In 2008 I married Adrian at the Run-Thru Wedding Chapel in Las Vegas. By then I had spent more time with William and I had also become familiar with his “fly by the seat of your pants” lifestyle. He had emailed me his mailing address for our wedding invitation but had never acknowledged it or gone online to our wedding website to RSVP.

Very early on the morning of our wedding as we walked in the darkness with our running wedding party to the corrals outside the Mandalay Bay, Adrian’s phone rang. It was William. He was in town for our wedding and wanted to know where to meet us. Had it been anyone else I might have been annoyed but it was William and I already knew he had this way of just turning up.

In October of 2007 he had turned up unexpectedly at the St. George Marathon and stepped in to guide Adrian at the last moment when anxiety overtook Adrian’s first guide. There were also a couple of other times when he and Adrian ran into one another unexpectedly at race expos and he always made time to help Adrian get around without ever making him feel like a burden. With all of this in mind, we didn’t give another thought to William’s surprise appearance at our wedding.

It turned out that William, not wanting to support corporate greed and a tourist town that refused to support sustainable energy, had slept in his car. After a long workday, a long drive to Las Vegas and just a few hours of sleep, William fell asleep at our Gospel Brunch Reception. Guests seated next to him at the communal tables did not know what to make of the young man, plate piled high with vegetables and greens, sleeping upright with his fork in hand. It may have seemed odd to them but to us, it was just William.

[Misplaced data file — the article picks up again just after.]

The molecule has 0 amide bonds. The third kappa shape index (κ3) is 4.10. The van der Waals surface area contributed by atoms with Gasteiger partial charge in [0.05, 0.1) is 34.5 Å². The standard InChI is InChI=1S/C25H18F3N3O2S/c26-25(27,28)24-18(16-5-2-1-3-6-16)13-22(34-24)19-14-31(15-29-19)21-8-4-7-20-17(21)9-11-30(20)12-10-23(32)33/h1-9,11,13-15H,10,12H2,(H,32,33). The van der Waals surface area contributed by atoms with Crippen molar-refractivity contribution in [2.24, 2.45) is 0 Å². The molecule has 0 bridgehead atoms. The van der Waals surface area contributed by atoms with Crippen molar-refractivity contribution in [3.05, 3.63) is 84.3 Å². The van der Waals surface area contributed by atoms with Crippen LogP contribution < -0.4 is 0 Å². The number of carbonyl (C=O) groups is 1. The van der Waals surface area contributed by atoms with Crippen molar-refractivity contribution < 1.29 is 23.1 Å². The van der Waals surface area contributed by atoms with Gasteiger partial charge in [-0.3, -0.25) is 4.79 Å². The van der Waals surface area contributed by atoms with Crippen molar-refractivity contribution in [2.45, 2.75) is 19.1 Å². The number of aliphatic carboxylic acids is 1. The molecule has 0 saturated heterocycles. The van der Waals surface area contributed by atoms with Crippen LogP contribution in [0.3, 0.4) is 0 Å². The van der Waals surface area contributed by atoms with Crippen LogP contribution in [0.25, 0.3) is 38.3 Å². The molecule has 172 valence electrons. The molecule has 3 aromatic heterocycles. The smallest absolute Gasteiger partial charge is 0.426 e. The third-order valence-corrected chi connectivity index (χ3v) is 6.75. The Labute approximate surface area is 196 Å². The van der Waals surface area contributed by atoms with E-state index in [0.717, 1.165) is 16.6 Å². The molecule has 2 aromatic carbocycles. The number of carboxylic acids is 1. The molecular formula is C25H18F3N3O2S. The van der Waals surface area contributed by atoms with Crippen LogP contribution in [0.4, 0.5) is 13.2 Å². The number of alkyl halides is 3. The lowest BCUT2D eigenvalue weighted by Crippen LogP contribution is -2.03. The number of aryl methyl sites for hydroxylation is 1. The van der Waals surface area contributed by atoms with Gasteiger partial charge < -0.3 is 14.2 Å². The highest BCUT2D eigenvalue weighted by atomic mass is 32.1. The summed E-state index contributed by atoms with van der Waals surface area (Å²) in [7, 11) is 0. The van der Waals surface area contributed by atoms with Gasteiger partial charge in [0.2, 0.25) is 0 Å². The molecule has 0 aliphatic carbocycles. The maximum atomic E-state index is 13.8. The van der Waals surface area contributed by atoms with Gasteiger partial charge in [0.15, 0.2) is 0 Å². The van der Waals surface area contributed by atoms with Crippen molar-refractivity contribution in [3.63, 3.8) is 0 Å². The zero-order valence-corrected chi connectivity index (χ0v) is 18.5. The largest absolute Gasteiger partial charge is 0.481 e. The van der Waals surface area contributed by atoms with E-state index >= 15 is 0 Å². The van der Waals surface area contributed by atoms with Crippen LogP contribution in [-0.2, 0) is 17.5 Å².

Over the years I developed my own friendship with William. We had Adrian in common and we also shared an interest in animal rights. I was willing to drive hours to rescue dogs who had been abused and discarded. William on the other hand, did not believe human beings had the right to slaughter animals for food or even take eggs from a chicken.  Though our motivations were different, we shared a similar point of view.

In spring 2011, I produced a Toyota Prius Records campaign introducing the new family of Toyota Prius Vehicles. It was a live 2-day, 20-hour webcast in conjunction with United Records Database. The youth market webcast featured people setting all sorts of records in and around Prius vehicles. The new line of vehicles included the Prius Plug-In.

While we were prepping the job, the agency Creatives along with Dan Rollman, co-founder of URDB joked about finding a “science nerd” who could not only determine the algorithm for charging the Prius with energy from a bicycle but was also fit enough to ride the bicycle long enough to charge the car.